• Ben Carson was dealt a rough hand income-wise, but was very fortunate to have a wise mother and sibling(s). We are dealt different hands in life and these are the external factors that you speak of. These factors are out of our control and can be chaotic. We can’t focus our mind’s energy on these external factors that we can’t control because we can’t control them. That is why we must focus on what we can control. We can choose to try and help people that have become victims in this chaotic world. We can choose to inspire and influence despite our personal battle. As far as the young child being shot, that is a reflection of evil and tragedy and obviously is part of the chaotic aspect of our world. You’re right, the child didn’t have a choice… The child got dealt the wrong card. The “man” had the choice and chose evil. Now the next round of choices comes to those affected by this tragedy. The kids parents could weep, be depressed, and become emotionally numb, which is completely understandable given the circumstance. But at what point to they decide to choose to pick themselves back up. They could join anti-violence groups in impoverished communities. They could speak about their tragedy and try to motivate people to take a deeper look into their actions. There is always a choice. This blog post is about personal responsibility and having humility to acknowledge when you’ve made a mistake. We can’t focus on the out of control external factors, we must focus on what we control. You were dealt some cards when you were in Afghanistan. That was an external force that affected you. It’s now about the choices you make. Before making those choices I would first take an inventory of all the blessings in your life. Two parents that love you (a lot of people have 1 or no loving parents), four healthy siblings (lots of kids get cancer, have disabilities, or have died), two jobs (many can’t even get one), you’re a home owner (so many Americans rent now and help the rich get richer when you are putting your sweat equity and investing it into your future), and if you focus on these blessings and look into your strengths… I know you can choose a path that leads to happiness. I have 100% faith in you, but it’s not about me believing in you, it’s about you believing in yourself. Think about Maw Maw Ethel playing kings in the corner on a Sunday afternoon after church. We shuffle the cards, deal them out, and more often then not that sweet, loving woman would beat us with a smile on her face. When I asked her one time for a school project what’s the one piece of advice you’d give someone… She said, “Not to worry about nothing. Everything works out in the end.” Maw maw was born at the end of World War I, lived through World War II, Korean War, Vietnam, and a big piece of the Iraqi War. She had a spell of depression after her husband passed away in his 50’s. When we think of Maw Maw we could talk about how she passed away, we can talk about how Katrina destroyed that home where we played cards, we can focus on the tragic and depressing parts of our memories, or… We can take a sip of coffee, reflect on the lessons we learned at church, put a smile on our face, and shuffle the deck to deal another hand.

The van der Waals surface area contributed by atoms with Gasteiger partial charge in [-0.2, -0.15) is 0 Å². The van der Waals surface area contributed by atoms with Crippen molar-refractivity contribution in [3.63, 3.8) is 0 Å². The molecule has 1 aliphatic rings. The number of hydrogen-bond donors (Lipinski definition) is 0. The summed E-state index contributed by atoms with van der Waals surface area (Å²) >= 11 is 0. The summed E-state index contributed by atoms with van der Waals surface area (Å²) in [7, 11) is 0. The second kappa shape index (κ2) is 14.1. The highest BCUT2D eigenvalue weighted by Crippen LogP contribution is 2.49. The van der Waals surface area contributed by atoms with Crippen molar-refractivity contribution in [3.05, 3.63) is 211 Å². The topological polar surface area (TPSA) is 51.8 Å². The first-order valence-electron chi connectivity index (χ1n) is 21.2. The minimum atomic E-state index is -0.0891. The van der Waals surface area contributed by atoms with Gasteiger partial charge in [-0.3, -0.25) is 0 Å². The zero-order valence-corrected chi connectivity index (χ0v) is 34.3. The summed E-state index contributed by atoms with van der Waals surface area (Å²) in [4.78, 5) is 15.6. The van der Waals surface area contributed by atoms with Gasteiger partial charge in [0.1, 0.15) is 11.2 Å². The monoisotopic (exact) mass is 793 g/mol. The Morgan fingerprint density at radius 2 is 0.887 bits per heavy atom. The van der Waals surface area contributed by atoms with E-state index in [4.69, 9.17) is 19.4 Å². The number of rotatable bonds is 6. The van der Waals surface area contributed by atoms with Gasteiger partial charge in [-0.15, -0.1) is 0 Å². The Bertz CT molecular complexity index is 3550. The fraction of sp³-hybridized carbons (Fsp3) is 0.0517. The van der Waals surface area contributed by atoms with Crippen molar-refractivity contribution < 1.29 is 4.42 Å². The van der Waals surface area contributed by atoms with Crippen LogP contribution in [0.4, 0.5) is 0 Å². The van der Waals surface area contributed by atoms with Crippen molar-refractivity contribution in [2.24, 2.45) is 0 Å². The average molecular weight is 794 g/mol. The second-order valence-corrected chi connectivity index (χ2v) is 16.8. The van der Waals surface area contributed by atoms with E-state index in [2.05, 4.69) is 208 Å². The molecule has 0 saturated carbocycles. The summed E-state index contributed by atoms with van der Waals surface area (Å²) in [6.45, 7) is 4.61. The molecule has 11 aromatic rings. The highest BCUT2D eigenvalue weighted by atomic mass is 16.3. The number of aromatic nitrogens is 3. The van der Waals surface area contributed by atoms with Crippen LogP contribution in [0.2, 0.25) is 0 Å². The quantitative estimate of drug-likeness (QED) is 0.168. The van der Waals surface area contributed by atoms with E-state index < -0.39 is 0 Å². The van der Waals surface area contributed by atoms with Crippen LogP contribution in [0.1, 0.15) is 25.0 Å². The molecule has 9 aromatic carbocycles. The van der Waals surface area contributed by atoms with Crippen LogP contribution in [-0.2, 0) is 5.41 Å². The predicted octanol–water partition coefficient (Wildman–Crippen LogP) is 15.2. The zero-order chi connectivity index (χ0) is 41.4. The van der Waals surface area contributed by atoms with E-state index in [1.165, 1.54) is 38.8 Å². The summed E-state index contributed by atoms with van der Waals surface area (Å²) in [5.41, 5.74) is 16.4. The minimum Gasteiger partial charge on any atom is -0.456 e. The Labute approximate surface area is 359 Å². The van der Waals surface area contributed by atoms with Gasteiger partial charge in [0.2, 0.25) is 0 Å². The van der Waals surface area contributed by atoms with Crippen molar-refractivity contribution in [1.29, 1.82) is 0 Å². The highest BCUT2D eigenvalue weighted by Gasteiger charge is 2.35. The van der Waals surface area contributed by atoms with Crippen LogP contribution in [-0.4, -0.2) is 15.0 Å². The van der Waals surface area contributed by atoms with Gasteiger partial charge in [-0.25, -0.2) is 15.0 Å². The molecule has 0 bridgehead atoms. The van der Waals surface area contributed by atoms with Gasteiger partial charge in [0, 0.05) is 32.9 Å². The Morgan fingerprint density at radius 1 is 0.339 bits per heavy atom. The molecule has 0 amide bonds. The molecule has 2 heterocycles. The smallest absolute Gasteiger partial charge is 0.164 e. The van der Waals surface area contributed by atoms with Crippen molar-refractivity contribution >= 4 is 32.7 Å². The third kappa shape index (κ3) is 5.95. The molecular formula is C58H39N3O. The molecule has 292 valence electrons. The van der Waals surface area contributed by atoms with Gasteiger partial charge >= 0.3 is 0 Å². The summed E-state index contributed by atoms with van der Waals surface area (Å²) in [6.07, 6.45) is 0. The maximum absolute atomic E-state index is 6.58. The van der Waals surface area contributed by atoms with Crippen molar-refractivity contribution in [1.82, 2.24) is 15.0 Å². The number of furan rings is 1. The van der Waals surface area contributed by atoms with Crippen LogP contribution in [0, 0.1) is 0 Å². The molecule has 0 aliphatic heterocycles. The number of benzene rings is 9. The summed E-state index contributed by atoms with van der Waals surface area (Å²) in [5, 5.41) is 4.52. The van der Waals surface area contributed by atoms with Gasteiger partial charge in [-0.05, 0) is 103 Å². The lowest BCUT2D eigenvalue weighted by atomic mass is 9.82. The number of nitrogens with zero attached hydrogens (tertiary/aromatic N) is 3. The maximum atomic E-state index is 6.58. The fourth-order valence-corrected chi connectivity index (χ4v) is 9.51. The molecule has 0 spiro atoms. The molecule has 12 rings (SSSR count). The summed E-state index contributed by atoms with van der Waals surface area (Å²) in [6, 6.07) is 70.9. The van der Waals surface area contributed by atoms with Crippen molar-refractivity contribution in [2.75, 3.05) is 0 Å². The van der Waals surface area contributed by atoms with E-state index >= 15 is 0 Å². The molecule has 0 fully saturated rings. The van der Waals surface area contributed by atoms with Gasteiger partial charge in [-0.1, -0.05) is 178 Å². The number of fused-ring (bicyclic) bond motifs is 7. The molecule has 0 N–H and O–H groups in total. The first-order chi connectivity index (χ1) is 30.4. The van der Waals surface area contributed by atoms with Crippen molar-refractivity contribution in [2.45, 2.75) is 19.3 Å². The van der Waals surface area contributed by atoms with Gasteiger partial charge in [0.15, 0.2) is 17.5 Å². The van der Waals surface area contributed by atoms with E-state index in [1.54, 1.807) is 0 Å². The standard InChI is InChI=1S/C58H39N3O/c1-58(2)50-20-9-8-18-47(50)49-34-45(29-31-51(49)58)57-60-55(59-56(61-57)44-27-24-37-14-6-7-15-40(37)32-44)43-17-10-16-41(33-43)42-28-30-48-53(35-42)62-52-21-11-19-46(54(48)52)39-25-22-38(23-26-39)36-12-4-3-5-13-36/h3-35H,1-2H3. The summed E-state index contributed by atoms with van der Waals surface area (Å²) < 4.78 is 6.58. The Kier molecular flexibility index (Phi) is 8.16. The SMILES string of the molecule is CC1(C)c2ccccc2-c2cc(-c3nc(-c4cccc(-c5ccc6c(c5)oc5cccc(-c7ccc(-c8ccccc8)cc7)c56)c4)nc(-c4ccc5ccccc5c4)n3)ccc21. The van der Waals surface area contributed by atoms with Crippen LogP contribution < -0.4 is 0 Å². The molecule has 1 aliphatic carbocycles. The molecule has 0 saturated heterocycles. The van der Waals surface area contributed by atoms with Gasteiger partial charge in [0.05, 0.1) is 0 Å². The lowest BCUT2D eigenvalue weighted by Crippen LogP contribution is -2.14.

Like

  2. bobbyness says:

    I wish it were that simple. I had a panic attack for two days straight last week. The VA was late sending my meds. I can’t control the dreams I have every night, the pain, the panic attacks, the paranoia. These are all subconscious. I understand that you see the glass half full. I simply dont have it

    Like

    • Your mind is a sponge… It soaks up the stimuli around you. What you watch, what you read, what you listen to all get absorbed into your brain. If you keep watching what you are watching (conspiracy theory documentaries, Fox News, etc), if you keep reading what you are reading (Mein Kampf, etc.), and keep listening to what you are listening to (Drudge Report, Rush Limbaugh, etc) then you are going see the world as a terrible, dark place with people and evils out to get you. If you listen to more inspirational materials, if you watch more inspirational materials, if you listen to more inspirational materials, then I guarantee it will help you with your stress. It will help you with your dreams. It will help you with your stress or panic attacks. You have more power then you know Bobby. But listening to the fear inducing negativity on a constant basis is not healthy and you must rise above it. It may be entertaining and stimulating, but it’s bad for you. It’s bad for your brain, it’s bad for your mind, and it’s bad for your health. Go two weeks without listening to all those things. Two weeks. Read something inspirational and watch more comedies instead of documentaries. Listen to classical music or comedy stations on your radio. Try it and tell me whether or not your stress level goes down or not. You have more power then you know.

      Like

Leave a Reply

Fill in your details below or click an icon to log in:

WordPress.com Logo

You are commenting using your WordPress.com account. Log Out / Change )

Twitter picture

You are commenting using your Twitter account. Log Out / Change )

Facebook photo

You are commenting using your Facebook account. Log Out / Change )

Google+ photo

You are commenting using your Google+ account. Log Out / Change )

Connecting to %s